By: Eunice Jun
As you may have noticed, 2015 is looking to be a good year for eggs. In January, chemists from UC Irvine figured out how to unboil eggs, paving the way to cut production costs for cancer treatments and other sectors of the biotechnology industry. Then, the Dietary Guidelines Advisory Committee declared cholesterol (ergo, the egg) may not actually be a menace to public health!
Chicken eggs are one of the most useful ingredients in the kitchen: you can eat them fried, in omelettes, hard-boiled, poached, or even baked. They also come in handy as ingredients. Eggs are used as thickeners and binders to improve the texture and structure of foods. They are great emulsifiers thanks to the lecithin in the yolks, making mayonnaise, ice cream, and other creamy delights possible.
Eggs are also a great source of protein at a low cost (although a new California law may cause an increase in egg prices). In fact, most Americans’ protein outside meat comes from eggs. And they are also chock-full of nutrients! Let’s take a glance at the nutritional content of eggs:
What makes a good egg? Well, as you can see from the image to the left, a fresh egg will have a compact white and centered yolk, both of which will be taller than their older counterparts. The air cell of an egg will be smaller the fresher the egg: this is why older eggs seem to peel better than fresh ones. To determine the freshness of an egg, you can put the egg in a glass of water. If it sinks, the air cell is small, so you have a fresh egg; if it floats, the air cell is larger, indicating you have an older egg. The difference between a fresh egg and an old egg isn’t going to be noticeable in taste, but a fresh egg has more desirable appearance, especially in preparing fried or poached eggs. The color of the yolk doesn’t significantly affect the nutritional value of the egg; rather, it is indicative of the diet of the chicken.
Now, there are a lot of misconceptions and questions about eggs that give them a bad reputation. Here are some fairly common concerns addressed in a simple, but science-based way.
When I eat eggs, am I eating baby chicks? Eggs that you find in the grocery stores are not fertilized, so it is very unlikely that you are eating a baby chick. Moreover, even if an egg is fertilized, it needs a very specific environment to grow into a chick—and being in a refrigerator doesn’t really provide optimum conditions for that.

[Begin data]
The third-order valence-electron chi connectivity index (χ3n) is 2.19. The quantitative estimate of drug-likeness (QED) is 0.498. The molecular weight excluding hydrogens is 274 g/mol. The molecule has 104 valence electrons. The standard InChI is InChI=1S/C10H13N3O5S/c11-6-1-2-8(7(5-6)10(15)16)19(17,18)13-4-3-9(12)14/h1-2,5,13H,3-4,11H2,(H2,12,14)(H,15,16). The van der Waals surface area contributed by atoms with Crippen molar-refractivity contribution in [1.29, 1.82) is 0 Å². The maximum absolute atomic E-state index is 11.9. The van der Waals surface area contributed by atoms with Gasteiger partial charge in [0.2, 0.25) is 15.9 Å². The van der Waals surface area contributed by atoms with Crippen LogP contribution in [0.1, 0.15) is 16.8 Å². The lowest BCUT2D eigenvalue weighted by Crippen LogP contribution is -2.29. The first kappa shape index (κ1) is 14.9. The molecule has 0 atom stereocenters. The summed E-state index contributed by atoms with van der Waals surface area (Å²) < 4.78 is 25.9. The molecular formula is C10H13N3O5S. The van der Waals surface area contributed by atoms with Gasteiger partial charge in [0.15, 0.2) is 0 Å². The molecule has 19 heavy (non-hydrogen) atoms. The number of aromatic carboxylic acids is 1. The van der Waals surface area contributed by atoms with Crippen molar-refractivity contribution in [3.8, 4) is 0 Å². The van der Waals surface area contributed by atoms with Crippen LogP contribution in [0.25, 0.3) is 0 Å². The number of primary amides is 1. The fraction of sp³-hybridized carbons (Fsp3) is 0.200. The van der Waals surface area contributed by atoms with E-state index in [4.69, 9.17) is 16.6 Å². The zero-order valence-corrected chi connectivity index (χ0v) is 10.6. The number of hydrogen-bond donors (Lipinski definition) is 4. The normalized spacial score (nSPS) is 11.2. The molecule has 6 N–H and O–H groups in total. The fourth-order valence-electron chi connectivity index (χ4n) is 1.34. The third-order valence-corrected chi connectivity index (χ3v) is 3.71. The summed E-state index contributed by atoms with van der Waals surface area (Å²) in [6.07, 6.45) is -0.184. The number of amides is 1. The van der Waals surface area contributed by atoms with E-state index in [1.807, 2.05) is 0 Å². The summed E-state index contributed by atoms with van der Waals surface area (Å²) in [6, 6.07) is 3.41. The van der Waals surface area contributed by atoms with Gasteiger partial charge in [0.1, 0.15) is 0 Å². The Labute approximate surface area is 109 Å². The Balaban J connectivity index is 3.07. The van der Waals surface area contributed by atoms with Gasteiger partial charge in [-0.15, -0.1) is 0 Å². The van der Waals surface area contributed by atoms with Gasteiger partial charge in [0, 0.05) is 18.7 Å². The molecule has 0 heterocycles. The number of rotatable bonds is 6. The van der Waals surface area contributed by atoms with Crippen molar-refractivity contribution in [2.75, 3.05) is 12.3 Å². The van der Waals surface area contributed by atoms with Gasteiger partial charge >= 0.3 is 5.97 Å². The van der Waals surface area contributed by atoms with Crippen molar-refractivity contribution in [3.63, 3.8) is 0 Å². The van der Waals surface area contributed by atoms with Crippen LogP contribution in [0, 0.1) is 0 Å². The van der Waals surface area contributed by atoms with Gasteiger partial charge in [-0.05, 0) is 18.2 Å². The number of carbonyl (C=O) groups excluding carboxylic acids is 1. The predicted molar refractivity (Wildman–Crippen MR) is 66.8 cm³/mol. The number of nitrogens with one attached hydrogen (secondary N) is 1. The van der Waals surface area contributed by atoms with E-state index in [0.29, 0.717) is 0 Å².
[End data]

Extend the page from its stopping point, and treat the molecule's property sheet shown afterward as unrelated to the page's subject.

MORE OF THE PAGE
Is there a difference between white eggs and brown eggs? Besides the color? Nope. Different breeds of chickens lay different colored eggs, with no difference in nutritional quality. There are species of chickens (Araucana) that even lay blue-ish eggs.
What about eggs labeled omega-3 eggs? So these eggs are actually kind of cool. Basically, the diet that the hens are fed influences how much omega-3 fatty acids are found in the yolk. Feeding hens grasses, insects, flax, and canola seeds can increase the concentration of omega-3 fatty acids in the egg. One flavor downside to this is that sometimes the hens are fed fish oils, which can cause the eggs to taste a little fishy.
Can I get salmonella from my eggs/ is it safe to eat runny yolks? Salmonella is a bacteria that can cause salmonellosis, an infection whose symptoms include fever, vomiting, and diarrhea. According to the USDA, salmonella can be found on the surface of shells as they pass through the chicken, since the egg leaves the hen’s body the same way it…well…the same way it poops. However, eggs are really cool in that their shells are porous, yet keep bacteria out: a mechanism developed to keep the growing baby chick healthy before hatching. Nevertheless, the eggs are washed and sanitized in processing plants for that reason.
Salmonella could possibly also be found inside the egg itself (1 in 20,000 eggs), which is why the USDA recommends not eating runny or undercooked eggs. Egg whites set at about 149° F and eggs yolks at 158° F. It is recommended to heat food containing eggs for at least ten minutes at 167° F. As you can see, this is above the temperature at which eggs set. It probably won’t kill you to eat eggs with runny yolks, but sickness is more likely in children, elderly, pregnant, and immunocompromised populations. If you’re really that worried, you can find pasteurized eggs at the grocery store.
So there you go! Eggs are nutritious, delicious, and useful for so many things. I’ll leave you with a lovely ode to eggs so you, too, can sing about how much you love eggs: https://www.youtube.com/watch?v=MPFGmjqLGxs
Charley, H., & Weaver, C. (1998). Foods: A scientific approach. Upper Saddle River, NJ: Merrill.
Naber, E. (1979). The Effect of Nutrition on the Composition of Eggs,. Poultry Science, 58(3), 518-528. Retrieved March 25, 2015, from Oxford Journals.
Scientific Report of the 2015 Dietary Guidelines Advisory Committee. (n.d.). Retrieved March 2, 2015, from http://www.health.gov/dietaryguidelines/2015-scientific-report/
Ungerleider, N. (2015, January 5). California’s New Egg Law. Retrieved February 6, 2015, from http://www.kcet.org/living/food/the-nosh/californias-new-egg-law.html
Weggemans, R., Zock, P., & Katan, M. (2001). Dietary cholesterol from eggs increases the ratio of total cholesterol to high-density lipoprotein cholesterol in humans: A meta-analysis. The American Journal of Clinical Nutrition, 73(5), 885-891.